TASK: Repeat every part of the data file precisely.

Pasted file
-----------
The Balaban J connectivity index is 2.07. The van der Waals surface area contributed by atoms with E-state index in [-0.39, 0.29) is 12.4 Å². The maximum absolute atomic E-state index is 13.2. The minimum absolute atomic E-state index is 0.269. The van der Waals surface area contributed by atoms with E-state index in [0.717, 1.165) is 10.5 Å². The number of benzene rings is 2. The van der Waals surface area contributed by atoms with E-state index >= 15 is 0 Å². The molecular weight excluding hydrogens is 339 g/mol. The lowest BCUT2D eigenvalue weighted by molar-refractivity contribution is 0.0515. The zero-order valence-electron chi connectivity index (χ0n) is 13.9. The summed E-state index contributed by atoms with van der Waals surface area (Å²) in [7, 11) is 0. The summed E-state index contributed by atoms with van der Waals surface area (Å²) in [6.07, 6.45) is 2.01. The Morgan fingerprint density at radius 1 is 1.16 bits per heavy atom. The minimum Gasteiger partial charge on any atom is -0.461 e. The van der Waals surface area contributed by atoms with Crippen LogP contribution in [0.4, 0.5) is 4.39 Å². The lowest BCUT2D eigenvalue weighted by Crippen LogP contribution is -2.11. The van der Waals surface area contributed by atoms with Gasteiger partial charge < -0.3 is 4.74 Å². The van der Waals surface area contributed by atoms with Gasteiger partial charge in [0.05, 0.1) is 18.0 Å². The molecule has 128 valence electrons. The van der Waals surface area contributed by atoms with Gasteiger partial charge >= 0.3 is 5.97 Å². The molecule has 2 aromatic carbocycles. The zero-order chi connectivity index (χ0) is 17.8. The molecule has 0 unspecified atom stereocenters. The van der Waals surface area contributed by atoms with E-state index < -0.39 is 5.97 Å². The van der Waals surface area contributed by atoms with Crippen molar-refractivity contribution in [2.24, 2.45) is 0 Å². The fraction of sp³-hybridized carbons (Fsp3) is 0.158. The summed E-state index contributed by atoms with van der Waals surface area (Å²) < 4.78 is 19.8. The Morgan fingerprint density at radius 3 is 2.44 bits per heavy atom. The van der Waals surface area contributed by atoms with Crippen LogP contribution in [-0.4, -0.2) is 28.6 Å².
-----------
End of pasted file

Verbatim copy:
The Balaban J connectivity index is 2.07. The van der Waals surface area contributed by atoms with E-state index in [-0.39, 0.29) is 12.4 Å². The maximum absolute atomic E-state index is 13.2. The minimum absolute atomic E-state index is 0.269. The van der Waals surface area contributed by atoms with E-state index in [0.717, 1.165) is 10.5 Å². The number of benzene rings is 2. The van der Waals surface area contributed by atoms with E-state index >= 15 is 0 Å². The molecular weight excluding hydrogens is 339 g/mol. The lowest BCUT2D eigenvalue weighted by molar-refractivity contribution is 0.0515. The zero-order valence-electron chi connectivity index (χ0n) is 13.9. The summed E-state index contributed by atoms with van der Waals surface area (Å²) in [7, 11) is 0. The summed E-state index contributed by atoms with van der Waals surface area (Å²) in [6.07, 6.45) is 2.01. The Morgan fingerprint density at radius 1 is 1.16 bits per heavy atom. The minimum Gasteiger partial charge on any atom is -0.461 e. The van der Waals surface area contributed by atoms with Crippen LogP contribution in [0.4, 0.5) is 4.39 Å². The lowest BCUT2D eigenvalue weighted by Crippen LogP contribution is -2.11. The van der Waals surface area contributed by atoms with Gasteiger partial charge < -0.3 is 4.74 Å². The van der Waals surface area contributed by atoms with Gasteiger partial charge in [0.05, 0.1) is 18.0 Å². The molecule has 128 valence electrons. The van der Waals surface area contributed by atoms with Gasteiger partial charge >= 0.3 is 5.97 Å². The molecule has 2 aromatic carbocycles. The zero-order chi connectivity index (χ0) is 17.8. The molecule has 0 unspecified atom stereocenters. The van der Waals surface area contributed by atoms with E-state index < -0.39 is 5.97 Å². The van der Waals surface area contributed by atoms with Crippen molar-refractivity contribution in [2.24, 2.45) is 0 Å². The fraction of sp³-hybridized carbons (Fsp3) is 0.158. The summed E-state index contributed by atoms with van der Waals surface area (Å²) < 4.78 is 19.8. The Morgan fingerprint density at radius 3 is 2.44 bits per heavy atom. The van der Waals surface area contributed by atoms with Crippen LogP contribution in [-0.4, -0.2) is 28.6 Å².